Roberts sent emails to non-existent addresses to renounce British citizenship, court hears

Elias Hubbard
September 21, 2017

One Nation's Malcolm Roberts is being questioned in the High Court in Brisbane about whether he had dual citizenship.

The One Nation senator says said he wrote to British authorities in June 2016, just days before nominations closed saying he did not believe he was a British citizen, but "just in case I am, I renounce it, effective immediately".

Senator Roberts is one of seven federal politicians embroiled in the dual citizenship crisis gripping Canberra, including Deputy Prime Minister Barnaby Joyce.

The court heard Roberts said he found the email addresses "from his research on the internet".

While the One Nation senator first arrived in Australia in 1962, Roberts also told the courtroom that he "had always believed I was Australian" and rejected the suggestion that the "Am I still a British citizen?" email subject line was any proof that he was aware of a possible dual citizenship.

A third email address used for the second message, however, was valid and correct.

Roberts is one of seven politicians now involved in a dual citizenship scandal that could have ramifications for his place in the Federal Parliament.

At age 19, Senator Robert's 16-year-old sister filled out his form to become an Australian citizen.

He said when he nominated as a candidate, he was sure he was Australian.

Roberts was cross-examined about his citizenship ahead of a full hearing on the matter in October.

"My inquiry was to see whether or not, to explore the possibility of being British", he said.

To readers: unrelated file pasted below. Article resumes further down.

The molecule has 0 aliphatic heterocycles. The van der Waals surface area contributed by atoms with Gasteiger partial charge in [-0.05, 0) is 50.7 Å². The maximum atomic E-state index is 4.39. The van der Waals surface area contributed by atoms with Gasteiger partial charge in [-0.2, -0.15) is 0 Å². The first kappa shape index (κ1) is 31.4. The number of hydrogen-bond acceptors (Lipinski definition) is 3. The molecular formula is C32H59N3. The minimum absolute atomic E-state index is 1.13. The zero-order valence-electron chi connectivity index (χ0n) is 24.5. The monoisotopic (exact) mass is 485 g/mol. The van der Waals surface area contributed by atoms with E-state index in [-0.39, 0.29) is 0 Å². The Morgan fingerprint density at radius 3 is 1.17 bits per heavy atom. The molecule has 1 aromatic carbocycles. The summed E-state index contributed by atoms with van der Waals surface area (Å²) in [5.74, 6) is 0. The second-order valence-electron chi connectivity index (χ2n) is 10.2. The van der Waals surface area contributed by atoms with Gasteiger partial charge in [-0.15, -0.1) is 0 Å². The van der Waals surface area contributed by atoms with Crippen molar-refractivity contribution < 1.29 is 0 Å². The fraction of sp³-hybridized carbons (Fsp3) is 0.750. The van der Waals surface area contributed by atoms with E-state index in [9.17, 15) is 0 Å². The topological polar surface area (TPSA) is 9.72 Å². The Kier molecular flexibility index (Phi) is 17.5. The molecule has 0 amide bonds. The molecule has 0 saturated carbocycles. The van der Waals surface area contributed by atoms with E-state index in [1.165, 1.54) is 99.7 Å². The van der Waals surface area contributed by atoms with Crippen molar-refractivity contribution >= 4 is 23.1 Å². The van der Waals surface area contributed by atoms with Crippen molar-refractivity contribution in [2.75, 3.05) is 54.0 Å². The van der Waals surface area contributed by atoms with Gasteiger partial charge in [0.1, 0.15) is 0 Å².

"I believed I was always Australian and only Australian".

The Queensland senator has previously claimed he believed he was only ever a citizen of Australia.

"He never contradicted me on my statement that I was an Australian".

However, his own barrister, Mr Newlinds, said it was inevitable Justice Patrick Keane would find that by the time Senator Roberts wrote the emails, he would have understood at some level he was probably British up to the time of Australian naturalisation - but he believed he was exclusively Australian when he nominated for the election. Roberts now claims he signed it without reading it.

"I was 19 and more keen on football than on filling out forms", Roberts said, according to a Fairfax report.

The court heard he then asked his sister Barbara Roberts what his nationality was and she told him they had been "stateless".

Today, Roberts, who has been emphatic about his sole Australian citizenship, despite mounting evidence to the contrary, was quizzed in the High Court in Brisbane today, and his responses contained several surprising revelations.

Other reports by Click Lancashire

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